Madonna’s recipe for collaboration is chock full of cavities
Any queen worth her boogie-woogie shoes can deconstruct how Madonna constantly "reinvents" herself. The thread really begins in 1995, when she tried to enlist Bjork to collaborate on the entire "Bedroom Stories" disc (but the Icelandic pixie offered only one track, which Madonna named the album after).
Madge still stuck to her formula but modified it — mostly by seeking creators who weren’t bathed in limelight. In 1997, she tagged William Orbit for "Ray of Light," and the result was a near-perfect combination. In 2000, she chose Frenchman Mirwais Ahmadzai for "Music," another successful collaboration that she repeated for "American Life," which was brutally panned but still sounds pretty good. In 2005, DJ Stuart Price’s touch was the primary imprint on "Confessions on a Dance Floor," another commercial and critical success.
On "Hard Candy," her 11th and final album under her Warner Bros. contract, Madonna must have gotten sidetracked. It’s as if she’s trying to compete with urban princesses like Rihanna and Fergie by plucking studio collaborators who just took home all the MTV Music Awards: Timbaland, Pharrell Williams, Kanye West and Justin Timberlake.
"Hard Candy" is an obvious stab at enticing a fan base she’s missed since "Bedtime Stories." And it just falls flat — her choice of producers is especially uninspired.
While "Hard Candy" is a bunch of dum-dums, there are a few premium chocolates.
The synth jam "Give It to Me" is a surefire club-banger that’s already going through the remix machine. The acoustic six-string riffs on the melancholy "Miles Away" are especially appealing and augment the song’s traditional structure. An ode to an unfaithful lover, "She’s Not Me" shifts from Timbaland’s funky style to a William Orbit-styled rave anthem.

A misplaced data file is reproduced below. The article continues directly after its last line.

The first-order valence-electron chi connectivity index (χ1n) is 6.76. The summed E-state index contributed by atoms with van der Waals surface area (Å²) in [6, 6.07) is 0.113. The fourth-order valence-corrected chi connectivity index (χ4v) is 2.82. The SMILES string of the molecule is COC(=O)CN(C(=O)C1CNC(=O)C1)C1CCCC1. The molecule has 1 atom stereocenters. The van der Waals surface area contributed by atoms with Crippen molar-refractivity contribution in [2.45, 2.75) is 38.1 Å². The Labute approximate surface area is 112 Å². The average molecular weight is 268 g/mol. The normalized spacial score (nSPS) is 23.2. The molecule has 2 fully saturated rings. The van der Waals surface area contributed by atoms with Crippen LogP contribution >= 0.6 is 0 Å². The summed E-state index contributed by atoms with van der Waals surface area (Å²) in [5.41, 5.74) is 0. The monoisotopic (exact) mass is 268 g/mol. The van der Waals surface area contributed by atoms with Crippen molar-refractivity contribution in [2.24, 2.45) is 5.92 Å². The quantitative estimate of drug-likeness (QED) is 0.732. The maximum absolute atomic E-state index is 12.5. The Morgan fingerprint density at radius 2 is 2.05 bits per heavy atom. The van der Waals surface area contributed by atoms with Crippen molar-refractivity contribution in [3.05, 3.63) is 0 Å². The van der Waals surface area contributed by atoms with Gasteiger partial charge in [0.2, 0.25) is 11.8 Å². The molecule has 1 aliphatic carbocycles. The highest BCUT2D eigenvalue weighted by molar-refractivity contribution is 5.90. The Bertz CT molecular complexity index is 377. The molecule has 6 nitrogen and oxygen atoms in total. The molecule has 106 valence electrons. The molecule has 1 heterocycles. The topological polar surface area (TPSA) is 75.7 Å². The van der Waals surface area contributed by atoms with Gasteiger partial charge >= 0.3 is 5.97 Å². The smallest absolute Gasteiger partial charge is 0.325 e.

The rest of the batch?
Madonna tries to install catchy hooks on every song, but most of the tracks are quintessential Timbaland beats layered with Casio effects that surround Madonna’s lame raps and fluffy lyrics. The first single, "Four Minutes" — more of a drum cadence and rap — sounds like it was tailored to become fast-food commercial (Hey, "Ma-DON-uh" rhymes with "McDonalds").
"Candy Shop" and "Beat Goes On" both contain fun grooves, but they quickly peter out and don’t even bother with a climax.
The pretty-pulsing "Heartbeat" sounds like a Nelly Furtado reject while the "Devil Wouldn’t Recognize You" is almost a cloned version of Justin Timberlake "Cry Me a River."
Madonna connoisseurs expect a unexpected "reinvention." Relying on Timbaland to crank out a radio-ready collection was the wrong way to go — unless she really wanted to serve up some stale pop ditties.
GUERRILLAS IN HER MIDST
British-based Sri Lankan M.I.A. (Maya Arulpragasam) was a visual artist video documenting Elastica’s 2000 U.S. tour when bisexual rocker Peaches changed her life. The queen of electroclash gave M.I.A. a tutorial about ruff-neck grime and the introduced her to the Roland MC-505 sequencer.
Some could cast this tale in the "All About Eve" tradition. However, Peaches and M.I.A. are more like anti-pop sisters — not competitive titans. With M.I.A.’s intoxicating vocal delivery and dizzying blend of hip-hop, reggae, electronica, eastern tones and punk, some could argue that she’s already eclipsed Peaches.
If you check out her Dallas gig on Friday, expect to dance to gun shots, military-chic fashions, chants to overthrow all governments and a sweaty super-fun old-skool rap show.
Palladium Ballroom, 1135 S. Lamar. May 2 at 8 p.m. $20. 214-373-8000. Ticketmaster.com
This article appeared in the Dallas Voice print edition May 2, 2008.
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